The $14 Billion Question: The Fighting Has Started over Who Gets the Bill for California's Bungled Attempt to Deregulate Electricity. Alas, the Energy Fairy Is Not in Sight
Most of the news out of California these days involves rolling blackouts, summer-meltdown scenarios, finger-pointing and posturing. But when you come right down to it, the story isn't about energy, it's about money. To be specific, $14 billion that someone is going to have to come up with to pay for the fallout from the state's ill-fated utilities-deregulation plan. Will California's electricity customers get stuck with the tab? Utility-company stockholders? Power producers? Or California taxpayers? "The money will have to come from somewhere, unless the energy fairy shows up," says Jan Smutney-Jones of the Sacramento-based Independent Energy Producers Association. And energy fairies don't show up very often.
The $14 billion is the difference between what the state's two biggest utilities--Pacific Gas & Electric and Southern California Edison--have paid for power since last spring and what regulators have let them charge their customers for it. The companies covered this difference by running up staggering debts to their suppliers (more than $9 billion) and to the state of California ($4.6 billion), which has been buying power for them since they lost their credit ratings a few months ago. California's tab is rising at the rate of $40 million a day. So much for worrying about what to do with its budget surplus.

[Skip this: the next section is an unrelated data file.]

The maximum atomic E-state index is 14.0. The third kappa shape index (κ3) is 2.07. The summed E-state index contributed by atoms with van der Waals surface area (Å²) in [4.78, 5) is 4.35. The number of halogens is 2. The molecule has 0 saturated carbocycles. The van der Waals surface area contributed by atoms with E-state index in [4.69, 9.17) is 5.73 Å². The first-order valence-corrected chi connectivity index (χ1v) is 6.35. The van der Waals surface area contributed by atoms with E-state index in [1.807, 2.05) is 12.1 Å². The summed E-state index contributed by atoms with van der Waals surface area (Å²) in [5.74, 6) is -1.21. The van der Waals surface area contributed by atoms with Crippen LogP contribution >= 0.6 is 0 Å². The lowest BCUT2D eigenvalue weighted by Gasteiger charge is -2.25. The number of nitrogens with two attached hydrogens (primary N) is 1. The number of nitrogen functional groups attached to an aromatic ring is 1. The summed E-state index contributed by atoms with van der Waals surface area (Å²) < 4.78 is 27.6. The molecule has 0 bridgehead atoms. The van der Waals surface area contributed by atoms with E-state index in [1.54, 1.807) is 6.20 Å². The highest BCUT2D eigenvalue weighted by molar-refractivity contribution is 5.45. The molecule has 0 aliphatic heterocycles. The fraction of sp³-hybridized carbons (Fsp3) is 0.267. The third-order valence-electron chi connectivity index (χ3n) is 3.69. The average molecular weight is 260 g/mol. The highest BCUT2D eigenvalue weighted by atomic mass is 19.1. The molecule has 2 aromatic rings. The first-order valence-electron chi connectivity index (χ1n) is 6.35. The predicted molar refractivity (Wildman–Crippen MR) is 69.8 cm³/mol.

We're not going to deal with the question of who's at fault for this mess, how it was allowed to metastasize and how it could have been avoided--that's not our problem today. Our problem is the $14 billion. The utilities haven't got it, and have no way to raise it. Their parent companies--PG&E Corp. and Edison International--would be shot by their shareholders for even thinking of tossing such a sum into the abyss. And electricity suppliers aren't about to declare themselves public charities and forgive the utilities' debts. Which leaves customers and taxpayers. And bankruptcy, which could wipe out the parent
companies' investment and give creditors cents-on-the-dollar rather than their full claims.
If the utilities were typical, boring companies making widgets or something unessential, they would have been in bankruptcy court long ago. By not paying their creditors on time, Pacific Gas and SoCal Edison have become what bankruptcy law calls "insolvent," and what civilians call "busted. " As a result, the companies' boards of directors are running a big but little-recognized legal risk by not having already filed for bankruptcy. "When your company is insolvent, your fiduciary duty is to the creditors," says Elizabeth Warren, a Harvard Law School bankruptcy professor. …